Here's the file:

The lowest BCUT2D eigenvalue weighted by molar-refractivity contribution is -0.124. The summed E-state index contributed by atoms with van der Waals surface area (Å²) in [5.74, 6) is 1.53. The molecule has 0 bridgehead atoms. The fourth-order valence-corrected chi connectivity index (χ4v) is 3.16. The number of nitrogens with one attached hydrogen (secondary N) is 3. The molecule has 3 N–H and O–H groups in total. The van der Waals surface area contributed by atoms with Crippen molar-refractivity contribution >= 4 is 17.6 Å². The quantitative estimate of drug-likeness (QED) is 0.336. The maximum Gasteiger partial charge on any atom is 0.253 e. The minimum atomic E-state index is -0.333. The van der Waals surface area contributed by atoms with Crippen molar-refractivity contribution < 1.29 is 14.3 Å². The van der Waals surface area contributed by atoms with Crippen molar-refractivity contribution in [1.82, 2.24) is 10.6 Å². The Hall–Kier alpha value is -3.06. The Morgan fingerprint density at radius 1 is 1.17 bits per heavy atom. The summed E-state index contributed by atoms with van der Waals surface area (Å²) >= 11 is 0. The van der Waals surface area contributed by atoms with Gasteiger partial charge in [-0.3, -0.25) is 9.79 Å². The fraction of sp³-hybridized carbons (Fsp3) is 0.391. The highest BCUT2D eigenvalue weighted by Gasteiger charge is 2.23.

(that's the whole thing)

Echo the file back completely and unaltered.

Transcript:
The lowest BCUT2D eigenvalue weighted by molar-refractivity contribution is -0.124. The summed E-state index contributed by atoms with van der Waals surface area (Å²) in [5.74, 6) is 1.53. The molecule has 0 bridgehead atoms. The fourth-order valence-corrected chi connectivity index (χ4v) is 3.16. The number of nitrogens with one attached hydrogen (secondary N) is 3. The molecule has 3 N–H and O–H groups in total. The van der Waals surface area contributed by atoms with Crippen molar-refractivity contribution >= 4 is 17.6 Å². The quantitative estimate of drug-likeness (QED) is 0.336. The maximum Gasteiger partial charge on any atom is 0.253 e. The minimum atomic E-state index is -0.333. The van der Waals surface area contributed by atoms with Crippen molar-refractivity contribution < 1.29 is 14.3 Å². The van der Waals surface area contributed by atoms with Crippen molar-refractivity contribution in [1.82, 2.24) is 10.6 Å². The Hall–Kier alpha value is -3.06. The Morgan fingerprint density at radius 1 is 1.17 bits per heavy atom. The summed E-state index contributed by atoms with van der Waals surface area (Å²) >= 11 is 0. The van der Waals surface area contributed by atoms with Gasteiger partial charge in [-0.3, -0.25) is 9.79 Å². The fraction of sp³-hybridized carbons (Fsp3) is 0.391. The highest BCUT2D eigenvalue weighted by Gasteiger charge is 2.23.